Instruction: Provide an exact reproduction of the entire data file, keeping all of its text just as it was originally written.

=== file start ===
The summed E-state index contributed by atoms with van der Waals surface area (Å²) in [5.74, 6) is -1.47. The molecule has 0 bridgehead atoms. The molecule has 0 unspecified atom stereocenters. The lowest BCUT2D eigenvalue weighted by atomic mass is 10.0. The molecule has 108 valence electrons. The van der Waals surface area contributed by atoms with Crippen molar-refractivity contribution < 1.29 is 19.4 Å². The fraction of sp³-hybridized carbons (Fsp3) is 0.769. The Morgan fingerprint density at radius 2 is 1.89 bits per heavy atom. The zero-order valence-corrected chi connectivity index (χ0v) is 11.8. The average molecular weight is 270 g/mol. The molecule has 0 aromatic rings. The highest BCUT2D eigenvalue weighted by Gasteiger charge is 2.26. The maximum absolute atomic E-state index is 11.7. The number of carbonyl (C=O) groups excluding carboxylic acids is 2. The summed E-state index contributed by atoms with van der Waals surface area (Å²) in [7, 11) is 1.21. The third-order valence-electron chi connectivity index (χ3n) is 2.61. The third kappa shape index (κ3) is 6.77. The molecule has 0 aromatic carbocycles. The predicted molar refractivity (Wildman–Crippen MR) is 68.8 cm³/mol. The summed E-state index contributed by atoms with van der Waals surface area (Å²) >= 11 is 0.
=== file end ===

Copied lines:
The summed E-state index contributed by atoms with van der Waals surface area (Å²) in [5.74, 6) is -1.47. The molecule has 0 bridgehead atoms. The molecule has 0 unspecified atom stereocenters. The lowest BCUT2D eigenvalue weighted by atomic mass is 10.0. The molecule has 108 valence electrons. The van der Waals surface area contributed by atoms with Crippen molar-refractivity contribution < 1.29 is 19.4 Å². The fraction of sp³-hybridized carbons (Fsp3) is 0.769. The Morgan fingerprint density at radius 2 is 1.89 bits per heavy atom. The zero-order valence-corrected chi connectivity index (χ0v) is 11.8. The average molecular weight is 270 g/mol. The molecule has 0 aromatic rings. The highest BCUT2D eigenvalue weighted by Gasteiger charge is 2.26. The maximum absolute atomic E-state index is 11.7. The number of carbonyl (C=O) groups excluding carboxylic acids is 2. The summed E-state index contributed by atoms with van der Waals surface area (Å²) in [7, 11) is 1.21. The third-order valence-electron chi connectivity index (χ3n) is 2.61. The third kappa shape index (κ3) is 6.77. The molecule has 0 aromatic carbocycles. The predicted molar refractivity (Wildman–Crippen MR) is 68.8 cm³/mol. The summed E-state index contributed by atoms with van der Waals surface area (Å²) >= 11 is 0.